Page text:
|Fig. 1: Russian Ministry of Energy emblem. (Source: Wikimedia Commons)|
Russia's modern energy strategies began forming after World War II. With the Soviet Union left standing as one of two global hegemons towering over a divided Europe, Moscow saw no barriers to achieving dominance in the global energy field. Between the 1950s and 1960s, Soviet oil output had doubled, making the Soviet Union once again the second-largest oil producer in the world and primary supplier to both Eastern and Western Europe. Revenues from oil exports started to make up nearly half of Soviet export income.
The objective of the energy policy of Russia is to maximize the effective use of natural energy resources and the potential of the energy sector to sustain economic growth, improve the quality of life of the population and promote strengthening of foreign economic positions of the country. The Strategy determines objectives and goals of the Russian energy sector long-term development for the up-coming period, its priorities and guidelines, as well as mechanisms of the state energy policy at the implementation phases of the Strategy ensuring realization of the stated objectives. As of right now however most of Russia's energy comes from the natural resources like oil, gas and coal which is evident from Table 1. 
Gazprom has a monopoly for the natural gas pipelines and has control over all gas pipelines leading out of Central Asia, and thus controls their access to the European market. Russia has used Central Asia's gas, primarily that from Turkmenistan, on occasions where it has found itself unable to meet all its delivery obligations from its own production. Such circumstances in 2000 led to Gazprom allowing Turkmenistan to use its pipelines to supply gas to the Russian domestic market leaving Gazprom free to fulfil its obligations towards European customers. The main export markets of Russian natural gas are the European Union and the CIS. Russia supplies a quarter of the EU gas consumption, mainly via transit trough Ukraine and Belarus.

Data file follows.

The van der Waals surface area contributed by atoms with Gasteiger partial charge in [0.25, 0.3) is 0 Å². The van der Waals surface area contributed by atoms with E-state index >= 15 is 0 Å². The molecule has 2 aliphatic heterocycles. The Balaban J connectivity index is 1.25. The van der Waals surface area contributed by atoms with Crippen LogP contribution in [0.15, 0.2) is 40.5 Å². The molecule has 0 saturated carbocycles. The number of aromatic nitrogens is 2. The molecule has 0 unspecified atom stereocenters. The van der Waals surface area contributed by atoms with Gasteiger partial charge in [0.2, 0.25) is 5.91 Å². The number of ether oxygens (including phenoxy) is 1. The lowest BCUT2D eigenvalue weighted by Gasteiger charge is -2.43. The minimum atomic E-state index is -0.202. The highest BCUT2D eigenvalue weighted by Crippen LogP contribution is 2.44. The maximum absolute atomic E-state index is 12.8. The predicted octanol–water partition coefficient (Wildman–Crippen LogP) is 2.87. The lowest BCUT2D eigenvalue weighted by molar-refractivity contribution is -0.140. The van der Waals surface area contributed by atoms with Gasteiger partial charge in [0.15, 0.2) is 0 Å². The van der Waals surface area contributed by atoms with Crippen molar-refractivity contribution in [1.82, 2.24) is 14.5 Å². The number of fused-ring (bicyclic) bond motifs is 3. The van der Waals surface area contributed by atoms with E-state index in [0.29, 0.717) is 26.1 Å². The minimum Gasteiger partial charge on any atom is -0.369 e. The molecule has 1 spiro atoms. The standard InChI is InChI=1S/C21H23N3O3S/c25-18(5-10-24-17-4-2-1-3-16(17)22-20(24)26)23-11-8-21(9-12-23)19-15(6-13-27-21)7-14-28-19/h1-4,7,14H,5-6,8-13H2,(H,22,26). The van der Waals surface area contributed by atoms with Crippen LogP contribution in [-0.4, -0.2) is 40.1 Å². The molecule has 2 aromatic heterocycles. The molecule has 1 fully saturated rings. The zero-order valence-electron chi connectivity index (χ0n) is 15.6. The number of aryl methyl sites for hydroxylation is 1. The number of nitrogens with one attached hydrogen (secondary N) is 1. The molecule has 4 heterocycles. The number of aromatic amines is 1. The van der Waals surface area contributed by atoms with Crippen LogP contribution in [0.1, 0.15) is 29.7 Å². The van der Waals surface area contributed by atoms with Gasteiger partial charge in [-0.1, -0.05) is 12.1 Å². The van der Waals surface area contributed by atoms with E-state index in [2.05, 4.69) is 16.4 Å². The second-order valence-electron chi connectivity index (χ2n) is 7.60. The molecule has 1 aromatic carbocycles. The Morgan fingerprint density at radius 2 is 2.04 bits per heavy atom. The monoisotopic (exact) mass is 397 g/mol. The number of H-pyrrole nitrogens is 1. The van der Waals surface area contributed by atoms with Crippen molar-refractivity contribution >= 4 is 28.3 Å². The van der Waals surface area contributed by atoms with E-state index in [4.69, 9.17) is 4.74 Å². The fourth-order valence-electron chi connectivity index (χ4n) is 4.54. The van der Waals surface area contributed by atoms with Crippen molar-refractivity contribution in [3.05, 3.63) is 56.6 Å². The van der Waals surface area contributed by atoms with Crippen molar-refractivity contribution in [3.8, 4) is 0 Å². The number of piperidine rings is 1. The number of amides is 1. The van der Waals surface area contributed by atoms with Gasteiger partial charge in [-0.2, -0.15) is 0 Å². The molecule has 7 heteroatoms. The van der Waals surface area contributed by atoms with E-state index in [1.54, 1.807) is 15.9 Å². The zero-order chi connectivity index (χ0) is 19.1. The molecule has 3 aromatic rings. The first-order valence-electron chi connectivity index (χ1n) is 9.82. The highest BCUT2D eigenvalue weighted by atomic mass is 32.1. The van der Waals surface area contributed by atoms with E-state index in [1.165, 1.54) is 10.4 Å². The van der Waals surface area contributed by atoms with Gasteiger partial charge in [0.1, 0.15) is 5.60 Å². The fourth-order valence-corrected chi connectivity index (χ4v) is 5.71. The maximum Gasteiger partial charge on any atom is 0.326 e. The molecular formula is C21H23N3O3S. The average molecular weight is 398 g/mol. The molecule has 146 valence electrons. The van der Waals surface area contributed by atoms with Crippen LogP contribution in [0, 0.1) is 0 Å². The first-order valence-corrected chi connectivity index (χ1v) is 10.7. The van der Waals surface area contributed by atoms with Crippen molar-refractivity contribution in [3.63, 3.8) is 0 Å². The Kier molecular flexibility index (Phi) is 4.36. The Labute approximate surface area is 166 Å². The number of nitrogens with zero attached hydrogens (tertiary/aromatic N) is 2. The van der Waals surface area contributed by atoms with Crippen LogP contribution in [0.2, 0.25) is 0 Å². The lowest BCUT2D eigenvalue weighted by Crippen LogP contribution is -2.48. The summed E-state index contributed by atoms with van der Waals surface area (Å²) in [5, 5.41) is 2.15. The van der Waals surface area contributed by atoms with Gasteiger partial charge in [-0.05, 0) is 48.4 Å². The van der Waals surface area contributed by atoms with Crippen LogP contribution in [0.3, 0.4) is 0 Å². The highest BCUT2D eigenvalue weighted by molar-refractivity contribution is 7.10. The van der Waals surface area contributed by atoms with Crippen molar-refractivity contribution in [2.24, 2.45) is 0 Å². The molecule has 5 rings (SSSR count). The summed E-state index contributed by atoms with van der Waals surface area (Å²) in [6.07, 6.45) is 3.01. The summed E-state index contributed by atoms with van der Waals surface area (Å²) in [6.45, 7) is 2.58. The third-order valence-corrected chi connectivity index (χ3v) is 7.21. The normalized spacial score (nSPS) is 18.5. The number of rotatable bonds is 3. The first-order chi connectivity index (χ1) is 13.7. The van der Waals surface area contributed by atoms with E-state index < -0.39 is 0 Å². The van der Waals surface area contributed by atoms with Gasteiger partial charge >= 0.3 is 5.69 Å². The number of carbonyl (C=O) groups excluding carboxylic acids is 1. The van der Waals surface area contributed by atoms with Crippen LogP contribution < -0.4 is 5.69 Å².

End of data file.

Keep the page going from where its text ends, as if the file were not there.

|Table 1: Fuel and energy balance for Russia in 2005.  (Million tonnes of oil equivalent)|
The following main vectors of long-term development of the fuel and energy complex were specified in the Energy Strategy of Russia for the period up to 2020: 
Transition to the path of innovative and energy-efficient development.
Change in the structure and scale of energy production.
Development of competitive market environment.
Integration into the world energy system.
Most of the guidelines stated in the Energy Strategy of Russia for the period up to 2020 have been implemented in practice. In particular, the electric energy industry has been reformed. The electricity market is being liberalized and the nuclear energy industry is being reformed. A more favorable tax treatment has been set up for the oil and gas industries. The development of oil refineries and petrochemical plants is being promoted, while an energy exchange trade is being developed and excessive administrative barriers hindering energy companies are being removed. Infrastructure projects crucial to the development of the domestic energy sector are being implemented actively.
The current strategy plan has been approved in 2010 by the Russian Ministry of energy (Fig.1). Since then there really haven't been any significant effort from the Russian government to reduce CO2 emissions or try to produce some of the energy via renewable sources. With the current government, chances of things radically changing in the nearby future are very slim.
The qualitative results projected for the first phase of the Energy Strategy of Russia for the period up to 2020 implementation have not been fully achieved.  There has been no establishment of a competitive energy markets with fair trade principles, no conversion of the related sectors of the economy to a new level of energy efficiency and no transition from the leading role of the fuel and energy complex in the economy of the country to the function of an effective and stable supplier of energy resources for the needs of the country's economy and population.
© Evgeny Moshkovich. The author grants permission to copy, distribute and display this work in unaltered form, with attribution to the author, for noncommercial purposes only. All other rights, including commercial rights, are reserved to the author.
 J. H. Millhone, "Russia's Neglected Energy Reserves," Carnegie Endowment for International Peace, 2010.
 G. Safronova, "Energy Strategy of Russia For The Period up to 2030," Ministry of Energy of the Russian Federation, 2010.